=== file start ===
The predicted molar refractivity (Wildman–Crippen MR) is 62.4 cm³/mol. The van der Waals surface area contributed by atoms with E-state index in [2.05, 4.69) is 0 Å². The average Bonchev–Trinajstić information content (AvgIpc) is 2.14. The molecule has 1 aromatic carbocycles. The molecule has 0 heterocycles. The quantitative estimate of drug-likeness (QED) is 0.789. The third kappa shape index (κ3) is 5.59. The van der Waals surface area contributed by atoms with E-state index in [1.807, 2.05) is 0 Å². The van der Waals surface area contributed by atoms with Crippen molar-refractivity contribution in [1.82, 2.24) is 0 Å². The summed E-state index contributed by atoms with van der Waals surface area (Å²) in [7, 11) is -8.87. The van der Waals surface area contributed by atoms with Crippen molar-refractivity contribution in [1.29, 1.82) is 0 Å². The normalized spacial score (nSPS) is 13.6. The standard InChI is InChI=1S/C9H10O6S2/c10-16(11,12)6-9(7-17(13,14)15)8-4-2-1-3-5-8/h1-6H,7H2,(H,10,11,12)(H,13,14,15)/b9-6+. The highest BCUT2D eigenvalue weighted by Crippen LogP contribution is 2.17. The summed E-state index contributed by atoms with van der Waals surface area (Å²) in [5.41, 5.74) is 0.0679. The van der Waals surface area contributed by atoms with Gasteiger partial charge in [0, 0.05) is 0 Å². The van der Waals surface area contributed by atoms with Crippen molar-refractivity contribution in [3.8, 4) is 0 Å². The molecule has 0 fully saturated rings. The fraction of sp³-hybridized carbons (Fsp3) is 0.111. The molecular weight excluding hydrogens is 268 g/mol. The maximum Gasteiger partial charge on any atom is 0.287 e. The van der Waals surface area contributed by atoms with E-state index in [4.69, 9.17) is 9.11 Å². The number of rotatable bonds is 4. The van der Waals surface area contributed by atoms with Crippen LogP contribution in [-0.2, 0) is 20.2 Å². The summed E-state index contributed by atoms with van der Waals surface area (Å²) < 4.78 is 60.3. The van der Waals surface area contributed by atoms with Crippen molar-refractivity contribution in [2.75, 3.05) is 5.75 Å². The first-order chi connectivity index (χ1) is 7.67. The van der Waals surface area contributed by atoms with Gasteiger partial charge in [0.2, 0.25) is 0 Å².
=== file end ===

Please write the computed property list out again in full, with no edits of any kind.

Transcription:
The predicted molar refractivity (Wildman–Crippen MR) is 62.4 cm³/mol. The van der Waals surface area contributed by atoms with E-state index in [2.05, 4.69) is 0 Å². The average Bonchev–Trinajstić information content (AvgIpc) is 2.14. The molecule has 1 aromatic carbocycles. The molecule has 0 heterocycles. The quantitative estimate of drug-likeness (QED) is 0.789. The third kappa shape index (κ3) is 5.59. The van der Waals surface area contributed by atoms with E-state index in [1.807, 2.05) is 0 Å². The van der Waals surface area contributed by atoms with Crippen molar-refractivity contribution in [1.82, 2.24) is 0 Å². The summed E-state index contributed by atoms with van der Waals surface area (Å²) in [7, 11) is -8.87. The van der Waals surface area contributed by atoms with Crippen molar-refractivity contribution in [1.29, 1.82) is 0 Å². The normalized spacial score (nSPS) is 13.6. The standard InChI is InChI=1S/C9H10O6S2/c10-16(11,12)6-9(7-17(13,14)15)8-4-2-1-3-5-8/h1-6H,7H2,(H,10,11,12)(H,13,14,15)/b9-6+. The highest BCUT2D eigenvalue weighted by Crippen LogP contribution is 2.17. The summed E-state index contributed by atoms with van der Waals surface area (Å²) in [5.41, 5.74) is 0.0679. The van der Waals surface area contributed by atoms with Gasteiger partial charge in [0, 0.05) is 0 Å². The van der Waals surface area contributed by atoms with Crippen molar-refractivity contribution in [3.8, 4) is 0 Å². The molecule has 0 fully saturated rings. The fraction of sp³-hybridized carbons (Fsp3) is 0.111. The molecular weight excluding hydrogens is 268 g/mol. The maximum Gasteiger partial charge on any atom is 0.287 e. The van der Waals surface area contributed by atoms with E-state index in [4.69, 9.17) is 9.11 Å². The number of rotatable bonds is 4. The van der Waals surface area contributed by atoms with Crippen LogP contribution in [-0.2, 0) is 20.2 Å². The summed E-state index contributed by atoms with van der Waals surface area (Å²) < 4.78 is 60.3. The van der Waals surface area contributed by atoms with Crippen molar-refractivity contribution in [2.75, 3.05) is 5.75 Å². The first-order chi connectivity index (χ1) is 7.67. The van der Waals surface area contributed by atoms with Gasteiger partial charge in [0.2, 0.25) is 0 Å².